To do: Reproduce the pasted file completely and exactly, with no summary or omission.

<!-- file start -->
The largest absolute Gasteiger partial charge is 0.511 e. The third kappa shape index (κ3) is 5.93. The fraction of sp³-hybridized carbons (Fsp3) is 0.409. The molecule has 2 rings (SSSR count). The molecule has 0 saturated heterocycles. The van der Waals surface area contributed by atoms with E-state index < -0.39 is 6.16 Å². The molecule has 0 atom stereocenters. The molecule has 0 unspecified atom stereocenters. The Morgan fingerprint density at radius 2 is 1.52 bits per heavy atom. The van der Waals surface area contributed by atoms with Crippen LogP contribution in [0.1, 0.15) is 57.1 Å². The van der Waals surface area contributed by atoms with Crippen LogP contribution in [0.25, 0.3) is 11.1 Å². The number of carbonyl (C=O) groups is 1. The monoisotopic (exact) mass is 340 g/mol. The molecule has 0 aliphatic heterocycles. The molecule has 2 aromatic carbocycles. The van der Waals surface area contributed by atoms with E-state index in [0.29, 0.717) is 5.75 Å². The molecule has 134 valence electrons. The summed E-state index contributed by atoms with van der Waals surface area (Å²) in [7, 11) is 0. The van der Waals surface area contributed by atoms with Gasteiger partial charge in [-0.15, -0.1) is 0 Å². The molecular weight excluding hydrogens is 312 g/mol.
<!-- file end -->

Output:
The largest absolute Gasteiger partial charge is 0.511 e. The third kappa shape index (κ3) is 5.93. The fraction of sp³-hybridized carbons (Fsp3) is 0.409. The molecule has 2 rings (SSSR count). The molecule has 0 saturated heterocycles. The van der Waals surface area contributed by atoms with E-state index < -0.39 is 6.16 Å². The molecule has 0 atom stereocenters. The molecule has 0 unspecified atom stereocenters. The Morgan fingerprint density at radius 2 is 1.52 bits per heavy atom. The van der Waals surface area contributed by atoms with Crippen LogP contribution in [0.1, 0.15) is 57.1 Å². The van der Waals surface area contributed by atoms with Crippen LogP contribution in [0.25, 0.3) is 11.1 Å². The number of carbonyl (C=O) groups is 1. The monoisotopic (exact) mass is 340 g/mol. The molecule has 0 aliphatic heterocycles. The molecule has 2 aromatic carbocycles. The van der Waals surface area contributed by atoms with E-state index in [0.29, 0.717) is 5.75 Å². The molecule has 134 valence electrons. The summed E-state index contributed by atoms with van der Waals surface area (Å²) in [7, 11) is 0. The van der Waals surface area contributed by atoms with Gasteiger partial charge in [-0.15, -0.1) is 0 Å². The molecular weight excluding hydrogens is 312 g/mol.